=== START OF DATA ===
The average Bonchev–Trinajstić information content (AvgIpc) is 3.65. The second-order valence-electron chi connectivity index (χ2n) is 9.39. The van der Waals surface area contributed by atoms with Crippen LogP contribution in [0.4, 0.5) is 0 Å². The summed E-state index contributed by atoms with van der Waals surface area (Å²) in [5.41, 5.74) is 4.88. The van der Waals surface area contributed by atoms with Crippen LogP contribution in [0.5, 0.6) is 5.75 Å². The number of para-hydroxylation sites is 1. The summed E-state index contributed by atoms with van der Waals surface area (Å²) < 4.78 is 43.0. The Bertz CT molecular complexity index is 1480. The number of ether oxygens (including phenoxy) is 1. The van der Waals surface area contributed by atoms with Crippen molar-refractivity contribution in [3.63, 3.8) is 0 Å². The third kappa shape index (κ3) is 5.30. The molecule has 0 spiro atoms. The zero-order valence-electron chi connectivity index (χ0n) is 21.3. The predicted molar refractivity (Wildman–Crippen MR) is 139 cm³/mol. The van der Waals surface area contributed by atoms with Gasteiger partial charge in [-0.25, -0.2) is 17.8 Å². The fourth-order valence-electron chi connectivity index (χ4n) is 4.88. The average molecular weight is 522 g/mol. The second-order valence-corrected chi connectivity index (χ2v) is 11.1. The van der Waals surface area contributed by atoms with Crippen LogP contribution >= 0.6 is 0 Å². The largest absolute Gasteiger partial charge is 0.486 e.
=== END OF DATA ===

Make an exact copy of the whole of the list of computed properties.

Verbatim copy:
The average Bonchev–Trinajstić information content (AvgIpc) is 3.65. The second-order valence-electron chi connectivity index (χ2n) is 9.39. The van der Waals surface area contributed by atoms with Crippen LogP contribution in [0.4, 0.5) is 0 Å². The summed E-state index contributed by atoms with van der Waals surface area (Å²) in [5.41, 5.74) is 4.88. The van der Waals surface area contributed by atoms with Crippen LogP contribution in [0.5, 0.6) is 5.75 Å². The number of para-hydroxylation sites is 1. The summed E-state index contributed by atoms with van der Waals surface area (Å²) < 4.78 is 43.0. The Bertz CT molecular complexity index is 1480. The number of ether oxygens (including phenoxy) is 1. The van der Waals surface area contributed by atoms with Crippen molar-refractivity contribution in [3.63, 3.8) is 0 Å². The third kappa shape index (κ3) is 5.30. The molecule has 0 spiro atoms. The zero-order valence-electron chi connectivity index (χ0n) is 21.3. The predicted molar refractivity (Wildman–Crippen MR) is 139 cm³/mol. The van der Waals surface area contributed by atoms with Gasteiger partial charge in [-0.25, -0.2) is 17.8 Å². The fourth-order valence-electron chi connectivity index (χ4n) is 4.88. The average molecular weight is 522 g/mol. The second-order valence-corrected chi connectivity index (χ2v) is 11.1. The van der Waals surface area contributed by atoms with Crippen LogP contribution >= 0.6 is 0 Å². The largest absolute Gasteiger partial charge is 0.486 e.